He went over to Paramount for The Night of Nights (1939), part of a deal in which Warners bought the rights to The Old Maid from Paramount. He then made Slightly Honorable (1939) for United Artists.
Back at Warner Bros he was reunited with Cagney for The Fighting 69th (1940) then made Castle on the Hudson (1940) with Sheridan and John Garfield. He was a cop in 'Til We Meet Again (1940), supported Cagney and Sheridan in Torrid Zone (1940). He supported Garfield and Frances Farmer in Flowing Gold (1940).
O'Brien was then given his best known role, as the famous University of Notre Dame football coach Knute Rockne in Knute Rockne, All American (1940). In the film, he gave the speech to "win just one for the Gipper," referring to recently deceased football player, George Gipp, portrayed in the film by a young Ronald Reagan. Reagan later used this saying as a slogan for his campaign for president in 1980.
Leaving Warner Bros
After he left Warner Bros. in 1940, O'Brien signed a contract with 20th Century Fox for two films a year. However they ended up not using him.
He signed with Columbia Pictures to make two films a year. He was in Escape to Glory (1940), then was idle for a year before making Two Yanks in Trinidad (1942) with Brian Donlevy and Flight Lieutenant (1942) with Glenn Ford. At Universal he was in Broadway (1942) with George Raft.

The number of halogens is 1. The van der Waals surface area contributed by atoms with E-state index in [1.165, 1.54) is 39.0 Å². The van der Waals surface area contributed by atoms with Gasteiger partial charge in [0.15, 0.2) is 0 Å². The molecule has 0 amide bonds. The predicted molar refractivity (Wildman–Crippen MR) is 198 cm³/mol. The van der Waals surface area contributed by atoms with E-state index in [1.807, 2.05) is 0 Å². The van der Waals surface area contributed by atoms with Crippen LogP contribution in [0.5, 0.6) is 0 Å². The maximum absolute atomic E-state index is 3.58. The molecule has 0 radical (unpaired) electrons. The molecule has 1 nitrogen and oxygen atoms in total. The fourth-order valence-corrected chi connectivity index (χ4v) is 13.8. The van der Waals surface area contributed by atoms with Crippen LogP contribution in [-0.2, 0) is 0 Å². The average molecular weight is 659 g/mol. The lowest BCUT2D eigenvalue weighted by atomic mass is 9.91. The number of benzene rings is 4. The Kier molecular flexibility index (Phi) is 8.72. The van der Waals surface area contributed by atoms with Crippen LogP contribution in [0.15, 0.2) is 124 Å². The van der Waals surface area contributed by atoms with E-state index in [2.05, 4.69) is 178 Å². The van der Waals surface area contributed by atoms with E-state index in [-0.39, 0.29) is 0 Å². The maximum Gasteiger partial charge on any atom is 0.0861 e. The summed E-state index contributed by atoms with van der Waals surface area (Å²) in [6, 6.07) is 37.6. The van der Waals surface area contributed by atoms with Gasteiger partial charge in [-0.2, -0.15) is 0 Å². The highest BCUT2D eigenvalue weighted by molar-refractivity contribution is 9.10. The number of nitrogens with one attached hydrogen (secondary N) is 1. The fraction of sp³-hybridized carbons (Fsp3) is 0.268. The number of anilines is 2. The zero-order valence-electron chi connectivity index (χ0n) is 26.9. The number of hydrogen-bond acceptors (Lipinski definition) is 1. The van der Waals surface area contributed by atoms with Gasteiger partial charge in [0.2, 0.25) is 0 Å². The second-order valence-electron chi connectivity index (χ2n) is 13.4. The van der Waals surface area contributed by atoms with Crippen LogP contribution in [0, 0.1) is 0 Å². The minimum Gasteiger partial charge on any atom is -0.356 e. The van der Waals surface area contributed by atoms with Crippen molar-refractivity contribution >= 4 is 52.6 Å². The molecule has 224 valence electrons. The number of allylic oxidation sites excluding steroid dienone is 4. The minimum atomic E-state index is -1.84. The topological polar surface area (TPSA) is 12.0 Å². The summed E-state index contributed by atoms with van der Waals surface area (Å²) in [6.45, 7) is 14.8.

Soon he signed a contract with RKO and appeared in several movies for that studio. He mostly played authority/military roles such as The Navy Comes Through (1942), and Bombardier (1943). The Iron Major (1943) was an attempt to repeat the success of Knute Rockne with O'Brien as Frank Cavanaugh.
At Universal he supported Deanna Durbin in His Butler's Sister (1943) then it was back to RKO for Marine Raiders (1944).
With his agent Phil Ryan O'Brien set up his own production company, Teneen Productions. They signed a deal with Columbia to make a film with O'Brien, Secret Command (1944). (In 1955 the IRS would sue him for earnings on this film.) At RKO he did Having Wonderful Crime (1946) and Man Alive (1945). For Columbia he made Perilous Holiday (1946).